- Disc Herniation Treatment | Lumbar Spinal Stenosis | Lumbar Trauma Treatment | Las Vegas NV | Henderson NV

Lumbar Spine

The lumbar spine refers to the lower area of the spine between the pelvis and thoracic cage. It is made up of 5 vertebrae (although some people may have 6) that are stacked on top of each other with cushion-like intervertebral discs in between. The lower back is the largest movable segment of the vertebral column and is extremely vulnerable to disorders, making it the source of many pain complaints. At the Spine Institute of Nevada, we are experienced in treating the many problems that arise from the lumbar spine.

We treat the following lumbar spine conditions:

We provide the following minimally invasive lumbar spine treatment options:

Lumbar Disc Herniation

A lumbar disc herniation is also known as a disc bulge, and a ruptured or slipped disc. The outer portion of the disc can tear and weaken, allowing the disc to bulge. It can then protrude into the spinal canal and may apply pressure on the nearby nerve. A herniated lumbar disc can cause back pain, and it can also cause pain that travels down the leg and feet (Sciatica). Most cases will improve over time. Treatment for a disc herniation includes medication and physical therapy. Steroid injections are occasionally used for pain relief. In the event that the symptoms don’t improve, outpatient surgery can be very helpful.

Lumbar Spinal Stenosis

As a result of age related degeneration, the discs become less tall and begin to bulge. The joints and ligaments in the back of the spine can also become enlarged. This combination of events can result in narrowing of the spinal canal, and can place pressure on the nerves as they squeeze through this narrow space. This can cause back and/or leg pain, weakness, and numbness and tingling. This is typically made worse with prolonged standing and walking. This is more common in the older age group. Treatment includes medication and physical therapy, as well as epidural steroid injections. Surgery is done to create more space for the nerves (Laminectomy). This can typically be done through minimally invasive means and as a outpatient procedure.

Lumbar Trauma

Trauma to the lumbar spine is usually the result of a fall or motor vehicle accident. Trauma to this area can cause an injury to the discs and ligaments. Trauma can also cause fractures of the spine, ranging from more simple compression fractures to severe complex fractures that are commonly associated with nerve injury. X-rays, CT scans, and MRI scans are used to determine the extent of the injury as well as the best treatment option. Treatment depends on the severity of the injury and includes medication, physical therapy, bracing, and surgery.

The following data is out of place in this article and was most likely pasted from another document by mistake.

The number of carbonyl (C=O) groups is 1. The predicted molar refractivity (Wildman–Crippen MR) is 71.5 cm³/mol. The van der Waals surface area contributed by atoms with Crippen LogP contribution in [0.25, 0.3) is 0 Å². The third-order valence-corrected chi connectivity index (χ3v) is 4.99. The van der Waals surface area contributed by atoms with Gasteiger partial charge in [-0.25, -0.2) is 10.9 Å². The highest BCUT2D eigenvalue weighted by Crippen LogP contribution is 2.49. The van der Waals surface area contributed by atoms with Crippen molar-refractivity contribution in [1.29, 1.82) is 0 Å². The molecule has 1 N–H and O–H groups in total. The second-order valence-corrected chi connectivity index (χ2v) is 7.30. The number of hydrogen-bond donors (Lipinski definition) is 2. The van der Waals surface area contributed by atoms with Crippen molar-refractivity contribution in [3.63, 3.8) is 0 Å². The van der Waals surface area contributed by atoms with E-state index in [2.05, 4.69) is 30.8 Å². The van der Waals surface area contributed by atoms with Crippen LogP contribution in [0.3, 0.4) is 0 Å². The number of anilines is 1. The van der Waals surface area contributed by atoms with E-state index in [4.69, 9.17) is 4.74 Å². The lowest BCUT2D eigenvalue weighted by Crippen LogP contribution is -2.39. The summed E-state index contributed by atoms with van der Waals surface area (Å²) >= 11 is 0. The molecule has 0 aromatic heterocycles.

Lumbar Vertebral Tumors

Spinal tumors may occur as a primary tumor of the bone or the spinal cord. However, spine tumors are most commonly the result of metastasis, or spread from cancer in another area of the body (for example, lung or breast). Its cause is unknown but can occur as a primary tumor or as a result of the spread of cancer from another area. Lumbar vertebral tumors can cause back pain, loss of sensation, muscle weakness and spasms. Like other tumors, these must be treated quickly and effectively so they do not spread to other areas, or cause nerve damage or paralysis. Corticosteroids can help relieve symptoms, but surgery, radiation or chemotherapy may be necessary to remove the tumor.

Lumbar Deformity

Spinal deformities usually appear in the form of curves in the spine. They can be a result of a birth defect, trauma or other spine disease such as scoliosis. Treatment for spinal deformities can include medication, a spinal brace, physical therapy or surgery.

See the spinal deformities section for more information.

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Lumbar Disc Replacement

A lumbar disc replacement is a relatively new procedure for treating lower back pain and relieving herniated and degenerated discs. Disc replacement is offered as an alternative to spine fusion surgery, which causes limited movement and more stress on the back. This procedure replaces the damaged disc with a more natural implant that allows for more fluid motion in the affected area.

Lumbar Laminectomy

A lumbar laminectomy also relieves the pressure of a pinched nerve, but does so by removing a portion of the lamina, the bony rim around the spinal canal. This procedure is often used to treat spinal stenosis and disc degeneration. An X-ray is often used to ensure accuracy of this procedure.

Lumbar Microdiscectomy

A microdiscectomy is performed to relieve pressure on nerve roots caused by a herniated disc. A microscope is inserted through a tiny incision in the lower back to view the pinched nerve and then remove the portion of the disc that is applying pressure on it. 

Lumbar Spinal Fusion

Spine fusion is a surgical procedure used to link together vertebrae, often because of a damaged disc. During surgery, bone growth is stimulated and then used to link the vertebrae together to stop the painful movement in the area.

  • Anterior Lumbar Interbody Fusion (ALIF)
  • Transforaminal Lumbar Interbody Fusion (TLIF)
  • Posterior Lumbar Interbody Fusion (PLIF)
  • Lateral Interbody Fusion
  • Posterior Spinal Fusion

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